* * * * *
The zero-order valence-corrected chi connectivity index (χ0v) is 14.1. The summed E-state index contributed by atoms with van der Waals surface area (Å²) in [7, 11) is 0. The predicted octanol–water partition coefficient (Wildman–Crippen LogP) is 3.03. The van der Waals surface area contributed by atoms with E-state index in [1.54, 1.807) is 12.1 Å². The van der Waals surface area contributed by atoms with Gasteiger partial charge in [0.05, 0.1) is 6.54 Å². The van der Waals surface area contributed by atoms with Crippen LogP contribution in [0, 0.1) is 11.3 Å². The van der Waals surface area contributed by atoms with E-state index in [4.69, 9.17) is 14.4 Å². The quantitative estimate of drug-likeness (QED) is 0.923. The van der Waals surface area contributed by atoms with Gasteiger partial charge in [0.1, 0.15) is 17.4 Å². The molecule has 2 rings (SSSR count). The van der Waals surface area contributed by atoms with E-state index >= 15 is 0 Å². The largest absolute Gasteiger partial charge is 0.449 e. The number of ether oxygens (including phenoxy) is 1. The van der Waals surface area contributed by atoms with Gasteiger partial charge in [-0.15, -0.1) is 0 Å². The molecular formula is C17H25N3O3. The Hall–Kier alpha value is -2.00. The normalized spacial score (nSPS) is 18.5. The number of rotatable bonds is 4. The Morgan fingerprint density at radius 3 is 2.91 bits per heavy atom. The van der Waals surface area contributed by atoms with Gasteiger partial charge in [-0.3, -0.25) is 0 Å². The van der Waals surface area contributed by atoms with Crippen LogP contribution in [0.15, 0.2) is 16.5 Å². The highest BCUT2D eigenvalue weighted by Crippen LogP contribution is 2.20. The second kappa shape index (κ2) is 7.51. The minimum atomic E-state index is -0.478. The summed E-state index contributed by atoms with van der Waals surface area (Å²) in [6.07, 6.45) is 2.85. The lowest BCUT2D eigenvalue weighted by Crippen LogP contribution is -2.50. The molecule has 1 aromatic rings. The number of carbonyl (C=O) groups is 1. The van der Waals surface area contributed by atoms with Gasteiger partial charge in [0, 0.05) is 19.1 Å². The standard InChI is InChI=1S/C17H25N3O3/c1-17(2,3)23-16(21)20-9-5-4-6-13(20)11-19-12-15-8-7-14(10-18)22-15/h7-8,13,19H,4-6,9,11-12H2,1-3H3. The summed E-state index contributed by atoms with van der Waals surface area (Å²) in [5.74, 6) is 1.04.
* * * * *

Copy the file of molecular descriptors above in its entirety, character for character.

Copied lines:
The zero-order valence-corrected chi connectivity index (χ0v) is 14.1. The summed E-state index contributed by atoms with van der Waals surface area (Å²) in [7, 11) is 0. The predicted octanol–water partition coefficient (Wildman–Crippen LogP) is 3.03. The van der Waals surface area contributed by atoms with E-state index in [1.54, 1.807) is 12.1 Å². The van der Waals surface area contributed by atoms with Gasteiger partial charge in [0.05, 0.1) is 6.54 Å². The van der Waals surface area contributed by atoms with Crippen LogP contribution in [0, 0.1) is 11.3 Å². The van der Waals surface area contributed by atoms with E-state index in [4.69, 9.17) is 14.4 Å². The quantitative estimate of drug-likeness (QED) is 0.923. The van der Waals surface area contributed by atoms with Gasteiger partial charge in [0.1, 0.15) is 17.4 Å². The molecule has 2 rings (SSSR count). The van der Waals surface area contributed by atoms with E-state index >= 15 is 0 Å². The largest absolute Gasteiger partial charge is 0.449 e. The number of ether oxygens (including phenoxy) is 1. The van der Waals surface area contributed by atoms with Gasteiger partial charge in [-0.15, -0.1) is 0 Å². The molecular formula is C17H25N3O3. The Hall–Kier alpha value is -2.00. The normalized spacial score (nSPS) is 18.5. The number of rotatable bonds is 4. The Morgan fingerprint density at radius 3 is 2.91 bits per heavy atom. The van der Waals surface area contributed by atoms with Gasteiger partial charge in [-0.3, -0.25) is 0 Å². The van der Waals surface area contributed by atoms with Crippen LogP contribution in [0.15, 0.2) is 16.5 Å². The highest BCUT2D eigenvalue weighted by Crippen LogP contribution is 2.20. The second kappa shape index (κ2) is 7.51. The minimum atomic E-state index is -0.478. The summed E-state index contributed by atoms with van der Waals surface area (Å²) in [6.07, 6.45) is 2.85. The lowest BCUT2D eigenvalue weighted by Crippen LogP contribution is -2.50. The molecule has 1 aromatic rings. The number of carbonyl (C=O) groups is 1. The van der Waals surface area contributed by atoms with Gasteiger partial charge in [0, 0.05) is 19.1 Å². The standard InChI is InChI=1S/C17H25N3O3/c1-17(2,3)23-16(21)20-9-5-4-6-13(20)11-19-12-15-8-7-14(10-18)22-15/h7-8,13,19H,4-6,9,11-12H2,1-3H3. The summed E-state index contributed by atoms with van der Waals surface area (Å²) in [5.74, 6) is 1.04.